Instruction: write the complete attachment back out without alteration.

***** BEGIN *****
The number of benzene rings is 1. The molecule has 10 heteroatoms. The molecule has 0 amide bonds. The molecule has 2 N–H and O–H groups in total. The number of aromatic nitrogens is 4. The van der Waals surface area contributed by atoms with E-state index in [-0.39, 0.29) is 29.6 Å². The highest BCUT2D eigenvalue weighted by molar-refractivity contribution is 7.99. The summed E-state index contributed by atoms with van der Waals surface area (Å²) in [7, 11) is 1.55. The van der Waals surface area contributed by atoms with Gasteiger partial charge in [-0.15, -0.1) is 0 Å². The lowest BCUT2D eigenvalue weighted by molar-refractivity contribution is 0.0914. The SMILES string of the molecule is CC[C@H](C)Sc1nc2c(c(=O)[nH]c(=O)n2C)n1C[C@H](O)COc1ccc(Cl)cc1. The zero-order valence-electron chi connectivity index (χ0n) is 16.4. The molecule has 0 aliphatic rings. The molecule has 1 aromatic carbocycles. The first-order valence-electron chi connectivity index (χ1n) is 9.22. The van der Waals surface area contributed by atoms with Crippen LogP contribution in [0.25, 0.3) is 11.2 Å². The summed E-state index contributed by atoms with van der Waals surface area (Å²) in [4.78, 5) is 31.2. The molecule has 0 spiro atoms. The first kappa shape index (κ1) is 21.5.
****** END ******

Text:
The number of benzene rings is 1. The molecule has 10 heteroatoms. The molecule has 0 amide bonds. The molecule has 2 N–H and O–H groups in total. The number of aromatic nitrogens is 4. The van der Waals surface area contributed by atoms with E-state index in [-0.39, 0.29) is 29.6 Å². The highest BCUT2D eigenvalue weighted by molar-refractivity contribution is 7.99. The summed E-state index contributed by atoms with van der Waals surface area (Å²) in [7, 11) is 1.55. The van der Waals surface area contributed by atoms with Gasteiger partial charge in [-0.15, -0.1) is 0 Å². The lowest BCUT2D eigenvalue weighted by molar-refractivity contribution is 0.0914. The SMILES string of the molecule is CC[C@H](C)Sc1nc2c(c(=O)[nH]c(=O)n2C)n1C[C@H](O)COc1ccc(Cl)cc1. The zero-order valence-electron chi connectivity index (χ0n) is 16.4. The molecule has 0 aliphatic rings. The molecule has 1 aromatic carbocycles. The first-order valence-electron chi connectivity index (χ1n) is 9.22. The van der Waals surface area contributed by atoms with Crippen LogP contribution in [0.25, 0.3) is 11.2 Å². The summed E-state index contributed by atoms with van der Waals surface area (Å²) in [4.78, 5) is 31.2. The molecule has 0 spiro atoms. The first kappa shape index (κ1) is 21.5.